Illness is the leading cause of death according to claims received by leading insurer Liberty Life in 2010.
Within this category, cancer accounts for the most death claims at 23%, followed by cardiovascular disease at 18% and renal and respiratory at 4% each.
“In 2010 Liberty paid out R2.57 billion in claims,” says Nicholas van Der Nest, Divisional Director of Risk Products at Liberty Retail SA. “Death claims contributed most to our claims paid in 2010, with a total claim value of R1.98 billion.”
The number of motor vehicle accident claims has increased from 2009 to 2010, with 22% of death claims being motor vehicle accident-related (nearly as much as cancer) in 2010. According to the Road Traffic Management Corporation (RTMC), over the Easter weekend alone 151 people died and recent figures from the Department of Transport indicated 1,000 people die on SA roads every month.
Suicide a growing concern
Of concern is that suicide is becoming a growing cause of death, with 6% of death claims relating to suicide according to Liberty. “This can potentially be attributed to the tough economic situation in South Africa during 2010,” says van der Nest. “Statistics released by the South African Depression and Anxiety Group revealed that a suicide occurs every 40 seconds and an attempt is made every three seconds.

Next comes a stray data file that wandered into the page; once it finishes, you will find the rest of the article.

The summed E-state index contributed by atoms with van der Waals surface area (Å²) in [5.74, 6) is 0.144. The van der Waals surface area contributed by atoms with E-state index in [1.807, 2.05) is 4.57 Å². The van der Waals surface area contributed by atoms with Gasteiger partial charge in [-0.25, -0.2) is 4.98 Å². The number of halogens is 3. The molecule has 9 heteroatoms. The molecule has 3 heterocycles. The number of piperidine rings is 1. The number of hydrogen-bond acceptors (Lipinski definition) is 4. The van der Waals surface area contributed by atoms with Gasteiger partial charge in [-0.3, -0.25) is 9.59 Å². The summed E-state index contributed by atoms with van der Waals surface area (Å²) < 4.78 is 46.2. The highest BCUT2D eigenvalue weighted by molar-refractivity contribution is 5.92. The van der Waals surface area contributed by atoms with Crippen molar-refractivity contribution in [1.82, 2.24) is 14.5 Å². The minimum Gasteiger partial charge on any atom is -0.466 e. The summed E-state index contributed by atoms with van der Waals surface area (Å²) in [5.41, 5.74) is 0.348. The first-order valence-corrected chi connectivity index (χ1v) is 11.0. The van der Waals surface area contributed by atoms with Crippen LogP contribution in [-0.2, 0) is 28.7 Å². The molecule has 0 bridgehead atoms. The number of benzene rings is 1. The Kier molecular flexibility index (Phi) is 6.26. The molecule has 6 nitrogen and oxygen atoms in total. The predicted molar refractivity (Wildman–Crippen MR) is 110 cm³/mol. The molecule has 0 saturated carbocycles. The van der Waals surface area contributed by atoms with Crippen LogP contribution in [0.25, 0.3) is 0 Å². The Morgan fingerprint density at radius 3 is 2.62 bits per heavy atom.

In South Africa the average suicide rate is 17.2 per 100 000 (8% of all deaths). Economic crises, political uncertainty we are in times of insecurity which are often accompanied by people looking for an out, rather than help. ”
The insurer also paid out a further R281.2 million in dread disease claims and R41.4 million in income disability claims in 2010.
Liberty Life was the first insurance company to publish claims figures. “We publish our claims figures to be transparent and demonstrate our commitment to treating customers fairly by paying all valid claims,” says van der Nest.
“Consumers should be with an insurer with a sound record and a solid history of paying out when you need it most.”
(Press release, May 2011)